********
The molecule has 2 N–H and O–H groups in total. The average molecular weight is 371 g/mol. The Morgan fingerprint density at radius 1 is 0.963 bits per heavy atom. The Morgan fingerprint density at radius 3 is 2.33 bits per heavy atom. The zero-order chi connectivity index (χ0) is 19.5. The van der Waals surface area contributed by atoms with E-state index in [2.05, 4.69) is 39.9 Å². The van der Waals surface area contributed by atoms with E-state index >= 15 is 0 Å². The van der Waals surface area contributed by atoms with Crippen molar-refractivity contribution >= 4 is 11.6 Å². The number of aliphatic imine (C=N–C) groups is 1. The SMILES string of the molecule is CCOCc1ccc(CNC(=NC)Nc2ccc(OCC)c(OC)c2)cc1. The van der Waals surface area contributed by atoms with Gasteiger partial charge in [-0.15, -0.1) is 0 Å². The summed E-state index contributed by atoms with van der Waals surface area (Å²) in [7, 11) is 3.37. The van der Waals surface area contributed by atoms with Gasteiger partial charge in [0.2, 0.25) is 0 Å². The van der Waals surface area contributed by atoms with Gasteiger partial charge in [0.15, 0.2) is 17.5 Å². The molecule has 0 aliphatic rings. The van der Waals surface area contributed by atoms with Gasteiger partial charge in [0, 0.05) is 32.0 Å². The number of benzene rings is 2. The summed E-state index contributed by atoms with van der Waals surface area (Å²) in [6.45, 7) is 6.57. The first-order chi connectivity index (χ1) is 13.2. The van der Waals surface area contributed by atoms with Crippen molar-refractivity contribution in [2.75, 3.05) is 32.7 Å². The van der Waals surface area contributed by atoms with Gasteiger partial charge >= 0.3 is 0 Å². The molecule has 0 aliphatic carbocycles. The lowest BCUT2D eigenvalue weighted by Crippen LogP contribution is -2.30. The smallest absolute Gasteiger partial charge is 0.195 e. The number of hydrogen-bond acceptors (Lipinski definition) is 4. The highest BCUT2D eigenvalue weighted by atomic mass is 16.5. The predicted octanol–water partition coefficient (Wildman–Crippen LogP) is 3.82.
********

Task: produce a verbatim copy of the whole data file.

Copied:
The molecule has 2 N–H and O–H groups in total. The average molecular weight is 371 g/mol. The Morgan fingerprint density at radius 1 is 0.963 bits per heavy atom. The Morgan fingerprint density at radius 3 is 2.33 bits per heavy atom. The zero-order chi connectivity index (χ0) is 19.5. The van der Waals surface area contributed by atoms with E-state index in [2.05, 4.69) is 39.9 Å². The van der Waals surface area contributed by atoms with E-state index >= 15 is 0 Å². The van der Waals surface area contributed by atoms with Crippen molar-refractivity contribution >= 4 is 11.6 Å². The number of aliphatic imine (C=N–C) groups is 1. The SMILES string of the molecule is CCOCc1ccc(CNC(=NC)Nc2ccc(OCC)c(OC)c2)cc1. The van der Waals surface area contributed by atoms with Gasteiger partial charge in [-0.15, -0.1) is 0 Å². The summed E-state index contributed by atoms with van der Waals surface area (Å²) in [7, 11) is 3.37. The van der Waals surface area contributed by atoms with Gasteiger partial charge in [0.2, 0.25) is 0 Å². The van der Waals surface area contributed by atoms with Gasteiger partial charge in [0.15, 0.2) is 17.5 Å². The molecule has 0 aliphatic rings. The van der Waals surface area contributed by atoms with Gasteiger partial charge in [0, 0.05) is 32.0 Å². The number of benzene rings is 2. The summed E-state index contributed by atoms with van der Waals surface area (Å²) in [6.45, 7) is 6.57. The first-order chi connectivity index (χ1) is 13.2. The van der Waals surface area contributed by atoms with Crippen molar-refractivity contribution in [2.75, 3.05) is 32.7 Å². The van der Waals surface area contributed by atoms with Gasteiger partial charge >= 0.3 is 0 Å². The molecule has 0 aliphatic carbocycles. The lowest BCUT2D eigenvalue weighted by Crippen LogP contribution is -2.30. The smallest absolute Gasteiger partial charge is 0.195 e. The number of hydrogen-bond acceptors (Lipinski definition) is 4. The highest BCUT2D eigenvalue weighted by atomic mass is 16.5. The predicted octanol–water partition coefficient (Wildman–Crippen LogP) is 3.82.